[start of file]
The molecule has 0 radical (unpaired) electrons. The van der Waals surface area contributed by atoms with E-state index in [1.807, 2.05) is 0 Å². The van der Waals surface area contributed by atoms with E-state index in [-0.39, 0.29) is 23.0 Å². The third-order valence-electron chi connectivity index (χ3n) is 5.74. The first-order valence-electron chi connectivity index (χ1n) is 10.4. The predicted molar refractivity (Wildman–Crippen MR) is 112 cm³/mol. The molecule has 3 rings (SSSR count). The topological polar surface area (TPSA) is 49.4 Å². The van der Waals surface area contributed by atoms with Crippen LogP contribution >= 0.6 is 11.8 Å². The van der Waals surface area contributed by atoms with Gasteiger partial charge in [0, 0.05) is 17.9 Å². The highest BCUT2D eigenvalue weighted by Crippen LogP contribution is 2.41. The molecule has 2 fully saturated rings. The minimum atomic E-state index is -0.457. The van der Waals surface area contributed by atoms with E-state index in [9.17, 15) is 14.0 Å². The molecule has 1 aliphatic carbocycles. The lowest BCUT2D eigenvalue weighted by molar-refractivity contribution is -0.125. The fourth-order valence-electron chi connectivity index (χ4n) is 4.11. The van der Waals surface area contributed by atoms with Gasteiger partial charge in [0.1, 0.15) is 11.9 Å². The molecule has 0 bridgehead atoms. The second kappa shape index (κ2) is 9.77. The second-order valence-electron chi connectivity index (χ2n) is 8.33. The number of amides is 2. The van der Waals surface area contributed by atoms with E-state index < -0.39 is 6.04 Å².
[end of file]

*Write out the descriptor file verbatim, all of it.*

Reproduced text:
The molecule has 0 radical (unpaired) electrons. The van der Waals surface area contributed by atoms with E-state index in [1.807, 2.05) is 0 Å². The van der Waals surface area contributed by atoms with E-state index in [-0.39, 0.29) is 23.0 Å². The third-order valence-electron chi connectivity index (χ3n) is 5.74. The first-order valence-electron chi connectivity index (χ1n) is 10.4. The predicted molar refractivity (Wildman–Crippen MR) is 112 cm³/mol. The molecule has 3 rings (SSSR count). The topological polar surface area (TPSA) is 49.4 Å². The van der Waals surface area contributed by atoms with Crippen LogP contribution >= 0.6 is 11.8 Å². The van der Waals surface area contributed by atoms with Gasteiger partial charge in [0, 0.05) is 17.9 Å². The highest BCUT2D eigenvalue weighted by Crippen LogP contribution is 2.41. The molecule has 2 fully saturated rings. The minimum atomic E-state index is -0.457. The van der Waals surface area contributed by atoms with E-state index in [9.17, 15) is 14.0 Å². The molecule has 1 aliphatic carbocycles. The lowest BCUT2D eigenvalue weighted by molar-refractivity contribution is -0.125. The fourth-order valence-electron chi connectivity index (χ4n) is 4.11. The van der Waals surface area contributed by atoms with Gasteiger partial charge in [0.1, 0.15) is 11.9 Å². The molecule has 0 bridgehead atoms. The second kappa shape index (κ2) is 9.77. The second-order valence-electron chi connectivity index (χ2n) is 8.33. The number of amides is 2. The van der Waals surface area contributed by atoms with E-state index < -0.39 is 6.04 Å².